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'Cancer girl' asks 50/50 star on a date

March 27th, 2012 |
Awareness & Education, Young Adult Cancer

by TeamIHadCancer | Survivor: Breast Cancer    Connect


Did you see the viral video of the young adult cancer fighter who asked out 50/50 star Joseph Gordon-Levitt on Youtube? Find out what really happened and how she's doing now.

My friend Lindsey has cancer. She is 25.

Lindsey and I worked together at Ragan Communications, a publishing company, for about a year. She sat in the cubicle across from me. We would ride bikes to work together, eat lunch outside when it was warm, and see improv shows over the weekend.

Our conversations centered on what two typical twenty-somethings would talk about: work, vacations, cooking, shopping, parties, Chicago, and boys. I don't think we ever talked about cancer. There was never any reason to.

Last fall, Lindsey moved back to her home state of California to go to graduate school for urban planning. A few months after she moved out there, she called to tell me she had pancreatic neuroendocrine cancer.

At the time, I didn't know what the words "pancreatic neuroendocrine" meant.

But I knew the word "cancer." I just didn't know anybody my age--or someone I was friends with--could have it.

Lindsey started a blog about being young and having cancer. She sent the link to a group of people and said, "Just because it's about cancer doesn't mean it's depressing."

And really, her blog isn't depressing. She still sounds like the Lindsey I know.

An excerpt:

Perk of having cancer and living in LA: I got to see 50/50 tonight. For free. Nine days before it comes out. 50/50 is the new cancer comedy starring Joseph Gordon-Levitt and Seth Rogen. It's weird that I consider this a perk--as if paying $12 for a movie ticket is worse than having cancer.

A taste of Hollywood

The more I thought about Lindsey, the more I missed her.

I decided it was time to visit.

Before my trip, Lindsey said she wanted to go out on a date with Joseph Gordon-Levitt.

We've our combined knowledge of writing about how companies make viral videos, we decided to make one of our own. In it, she briefly explains her situation--and then asks out a movie star.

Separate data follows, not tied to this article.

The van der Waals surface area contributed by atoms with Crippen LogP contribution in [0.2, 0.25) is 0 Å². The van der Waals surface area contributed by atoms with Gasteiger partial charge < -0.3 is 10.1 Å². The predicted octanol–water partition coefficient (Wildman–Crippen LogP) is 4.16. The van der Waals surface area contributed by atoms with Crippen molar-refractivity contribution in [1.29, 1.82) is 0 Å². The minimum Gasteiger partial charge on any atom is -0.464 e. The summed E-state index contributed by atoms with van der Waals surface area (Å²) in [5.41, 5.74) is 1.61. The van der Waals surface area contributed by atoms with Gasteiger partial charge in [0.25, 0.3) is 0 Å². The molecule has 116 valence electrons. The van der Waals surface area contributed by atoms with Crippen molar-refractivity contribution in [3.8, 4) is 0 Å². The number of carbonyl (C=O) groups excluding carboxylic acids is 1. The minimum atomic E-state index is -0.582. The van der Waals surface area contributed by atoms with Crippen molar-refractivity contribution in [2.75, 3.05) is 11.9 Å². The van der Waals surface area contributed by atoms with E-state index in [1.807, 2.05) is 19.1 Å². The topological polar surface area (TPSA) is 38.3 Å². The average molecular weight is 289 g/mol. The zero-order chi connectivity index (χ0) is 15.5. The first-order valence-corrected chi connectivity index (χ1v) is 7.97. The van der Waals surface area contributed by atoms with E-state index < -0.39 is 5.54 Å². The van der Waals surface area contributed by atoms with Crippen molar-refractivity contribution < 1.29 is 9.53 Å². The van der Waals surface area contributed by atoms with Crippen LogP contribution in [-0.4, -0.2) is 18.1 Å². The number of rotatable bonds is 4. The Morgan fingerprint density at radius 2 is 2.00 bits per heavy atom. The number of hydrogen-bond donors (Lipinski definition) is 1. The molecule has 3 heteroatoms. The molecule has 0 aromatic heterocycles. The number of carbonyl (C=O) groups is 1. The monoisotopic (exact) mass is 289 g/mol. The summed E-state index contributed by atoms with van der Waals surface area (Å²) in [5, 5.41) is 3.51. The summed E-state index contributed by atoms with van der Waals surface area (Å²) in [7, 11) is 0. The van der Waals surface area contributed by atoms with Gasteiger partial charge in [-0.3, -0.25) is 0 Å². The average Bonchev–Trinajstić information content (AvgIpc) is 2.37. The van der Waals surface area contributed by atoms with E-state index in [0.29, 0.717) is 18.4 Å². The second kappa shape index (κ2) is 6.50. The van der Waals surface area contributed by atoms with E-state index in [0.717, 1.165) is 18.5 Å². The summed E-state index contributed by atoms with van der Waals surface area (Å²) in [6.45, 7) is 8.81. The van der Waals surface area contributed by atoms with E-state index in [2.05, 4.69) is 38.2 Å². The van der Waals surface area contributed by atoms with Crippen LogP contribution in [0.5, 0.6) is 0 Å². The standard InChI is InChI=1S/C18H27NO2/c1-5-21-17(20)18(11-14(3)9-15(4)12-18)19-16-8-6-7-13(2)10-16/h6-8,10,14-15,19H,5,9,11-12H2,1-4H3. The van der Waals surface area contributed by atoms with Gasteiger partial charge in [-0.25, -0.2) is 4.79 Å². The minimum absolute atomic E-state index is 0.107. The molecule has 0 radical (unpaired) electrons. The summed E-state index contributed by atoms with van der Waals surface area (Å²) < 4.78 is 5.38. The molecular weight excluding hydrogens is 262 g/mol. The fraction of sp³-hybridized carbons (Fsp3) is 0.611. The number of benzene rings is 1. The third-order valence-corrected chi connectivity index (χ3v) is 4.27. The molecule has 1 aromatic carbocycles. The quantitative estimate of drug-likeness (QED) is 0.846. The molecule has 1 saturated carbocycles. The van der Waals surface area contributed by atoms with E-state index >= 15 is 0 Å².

We created the 30-second video on a Monday evening. At 10 p.m., we had 45 views. The next evening, we've had more than 85,000 views.

On Tuesday morning, an executive producer from Anderson Cooper's new daytime show, "Anderson" emailed Miller and asked for an interview. The video went on to spark media coverage, including The Huffington Post, International Business Magazine, MSNBC and Entertainment Weekly, EOnline, The Next Web, PerezHilton.com. The social media site Reddit also picked up the video, drawing nearly 500 comments and counting.

And by Tuesday afternoon, Will Reiser, writer of "50/50," emailed Lindsey. Reiser said he would pass along her request to Gordon-Levitt, but not to be disheartened if she doesn't hear back right away, Reiser, who also has cancer, told Lindsey he was glad she enjoyed the movie.

No date, but something better...

Even with all the media attention, she never heard back from JGL.

But really, it doesn't matter.

Here's what does: After Lindsey's video went viral, a lot of people asked how they could help her. We set up a fundraising tab on her blog, along with a Give Forward account to get people involved.

From the kindness of strangers on the Internet, she raised $10,000 to pay for her medical bills.

I'll let Lindsey express her gratitude, in her own words: